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Mr. Ban Ki-moon


United Nations

New York, NY 10017

Dear Secretary-General,

I am writing with some important recommendations as you embark on your trip to address the crisis in Gaza. We see an urgent need for measures and mechanisms that will protect civilians, provide long-term as well as short-term humanitarian relief and rehabilitation, and ensure accountability and deter future violations of international humanitarian law. We therefore urge you to give priority to these areas in your discussions in the region and your public calls for action.

Protection of Civilians

Given the exigency of protecting civilians in Gaza, we urge you to send several clear messages to both parties to the conflict and neighboring states. In particular, we would urge you to:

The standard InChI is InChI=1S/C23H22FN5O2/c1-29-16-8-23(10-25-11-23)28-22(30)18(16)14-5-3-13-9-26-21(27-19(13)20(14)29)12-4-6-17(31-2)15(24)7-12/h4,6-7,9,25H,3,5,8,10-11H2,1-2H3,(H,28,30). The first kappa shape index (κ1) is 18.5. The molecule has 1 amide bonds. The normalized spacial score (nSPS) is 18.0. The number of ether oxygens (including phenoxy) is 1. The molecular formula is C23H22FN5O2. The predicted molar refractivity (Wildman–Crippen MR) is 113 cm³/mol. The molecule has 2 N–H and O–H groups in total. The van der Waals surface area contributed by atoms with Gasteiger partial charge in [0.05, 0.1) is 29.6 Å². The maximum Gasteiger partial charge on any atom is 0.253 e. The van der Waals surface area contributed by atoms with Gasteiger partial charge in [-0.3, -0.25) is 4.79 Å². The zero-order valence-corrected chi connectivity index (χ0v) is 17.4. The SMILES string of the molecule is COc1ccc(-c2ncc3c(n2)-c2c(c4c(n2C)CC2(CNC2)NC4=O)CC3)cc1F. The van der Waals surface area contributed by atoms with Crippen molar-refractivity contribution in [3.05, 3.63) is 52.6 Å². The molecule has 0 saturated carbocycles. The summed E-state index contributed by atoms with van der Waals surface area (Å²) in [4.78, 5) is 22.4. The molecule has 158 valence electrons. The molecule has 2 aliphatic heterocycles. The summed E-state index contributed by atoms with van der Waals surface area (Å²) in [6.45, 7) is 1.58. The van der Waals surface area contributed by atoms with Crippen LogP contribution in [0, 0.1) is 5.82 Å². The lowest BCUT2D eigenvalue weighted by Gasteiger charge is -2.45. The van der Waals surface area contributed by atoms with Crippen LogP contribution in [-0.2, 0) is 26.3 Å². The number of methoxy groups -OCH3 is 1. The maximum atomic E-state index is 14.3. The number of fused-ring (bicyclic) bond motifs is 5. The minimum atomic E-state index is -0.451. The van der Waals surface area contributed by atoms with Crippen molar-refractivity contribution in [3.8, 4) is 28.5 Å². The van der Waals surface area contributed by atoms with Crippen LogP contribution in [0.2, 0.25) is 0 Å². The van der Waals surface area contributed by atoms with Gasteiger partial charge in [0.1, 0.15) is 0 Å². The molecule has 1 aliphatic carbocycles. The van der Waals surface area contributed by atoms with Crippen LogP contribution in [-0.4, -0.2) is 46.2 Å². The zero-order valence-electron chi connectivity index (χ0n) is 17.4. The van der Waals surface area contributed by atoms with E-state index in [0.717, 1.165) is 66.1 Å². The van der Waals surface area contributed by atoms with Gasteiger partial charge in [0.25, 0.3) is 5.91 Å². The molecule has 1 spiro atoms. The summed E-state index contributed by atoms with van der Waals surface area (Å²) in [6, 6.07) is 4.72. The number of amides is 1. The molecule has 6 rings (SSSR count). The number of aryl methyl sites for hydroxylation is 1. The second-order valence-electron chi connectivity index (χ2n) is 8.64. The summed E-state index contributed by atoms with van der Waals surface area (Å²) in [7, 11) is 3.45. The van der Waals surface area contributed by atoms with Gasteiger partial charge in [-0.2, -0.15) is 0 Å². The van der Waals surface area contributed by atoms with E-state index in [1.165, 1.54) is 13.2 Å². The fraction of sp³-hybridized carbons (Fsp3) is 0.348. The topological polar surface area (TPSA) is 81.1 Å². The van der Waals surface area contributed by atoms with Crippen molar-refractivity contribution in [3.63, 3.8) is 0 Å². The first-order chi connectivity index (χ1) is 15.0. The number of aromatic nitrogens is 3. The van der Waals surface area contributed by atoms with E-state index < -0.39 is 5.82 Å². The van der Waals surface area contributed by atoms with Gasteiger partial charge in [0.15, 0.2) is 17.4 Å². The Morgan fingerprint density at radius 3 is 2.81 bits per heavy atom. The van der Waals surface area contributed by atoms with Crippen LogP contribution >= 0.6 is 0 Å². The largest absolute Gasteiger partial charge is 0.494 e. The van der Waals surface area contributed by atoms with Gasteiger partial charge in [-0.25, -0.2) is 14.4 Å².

• a strong statement, underscoring the importance of both parties' full and stringent compliance with international humanitarian law. All those who violate the laws of war must know that they will be held accountable in the future for their actions; a firm warning from you now can help save lives.
  • Insist that Egypt and Israel do the maximum to permit the evacuation of civilians through their borders as there is no safe place for civilians within Gaza. As the UN High Commissioner for Refugees António Guterres told the Security Council on January 8, Israel and Egypt must respect the universal right of those fleeing war to seek safety in other states, as well as their right to return upon the conclusion of hostilities.